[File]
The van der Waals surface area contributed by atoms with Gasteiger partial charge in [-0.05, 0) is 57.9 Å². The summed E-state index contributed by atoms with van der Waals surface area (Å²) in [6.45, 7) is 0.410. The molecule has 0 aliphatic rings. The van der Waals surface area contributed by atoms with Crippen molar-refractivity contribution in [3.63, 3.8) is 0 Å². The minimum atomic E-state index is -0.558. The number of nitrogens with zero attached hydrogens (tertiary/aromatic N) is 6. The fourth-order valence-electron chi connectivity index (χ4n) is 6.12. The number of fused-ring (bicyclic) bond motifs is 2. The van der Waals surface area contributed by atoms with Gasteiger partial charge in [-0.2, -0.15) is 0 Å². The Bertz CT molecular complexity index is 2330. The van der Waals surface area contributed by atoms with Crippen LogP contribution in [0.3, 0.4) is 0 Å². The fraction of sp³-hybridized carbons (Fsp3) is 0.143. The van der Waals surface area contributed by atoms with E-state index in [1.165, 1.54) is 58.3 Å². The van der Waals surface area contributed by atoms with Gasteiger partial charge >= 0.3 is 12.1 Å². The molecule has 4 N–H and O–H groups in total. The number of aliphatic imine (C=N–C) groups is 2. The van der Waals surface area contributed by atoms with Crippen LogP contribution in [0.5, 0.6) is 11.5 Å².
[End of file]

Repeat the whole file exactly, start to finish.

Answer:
The van der Waals surface area contributed by atoms with Gasteiger partial charge in [-0.05, 0) is 57.9 Å². The summed E-state index contributed by atoms with van der Waals surface area (Å²) in [6.45, 7) is 0.410. The molecule has 0 aliphatic rings. The van der Waals surface area contributed by atoms with Crippen molar-refractivity contribution in [3.63, 3.8) is 0 Å². The minimum atomic E-state index is -0.558. The number of nitrogens with zero attached hydrogens (tertiary/aromatic N) is 6. The fourth-order valence-electron chi connectivity index (χ4n) is 6.12. The number of fused-ring (bicyclic) bond motifs is 2. The van der Waals surface area contributed by atoms with Gasteiger partial charge in [-0.2, -0.15) is 0 Å². The Bertz CT molecular complexity index is 2330. The van der Waals surface area contributed by atoms with Crippen LogP contribution in [0.3, 0.4) is 0 Å². The fraction of sp³-hybridized carbons (Fsp3) is 0.143. The van der Waals surface area contributed by atoms with E-state index in [1.165, 1.54) is 58.3 Å². The van der Waals surface area contributed by atoms with Gasteiger partial charge >= 0.3 is 12.1 Å². The molecule has 4 N–H and O–H groups in total. The number of aliphatic imine (C=N–C) groups is 2. The van der Waals surface area contributed by atoms with Crippen LogP contribution in [0.5, 0.6) is 11.5 Å².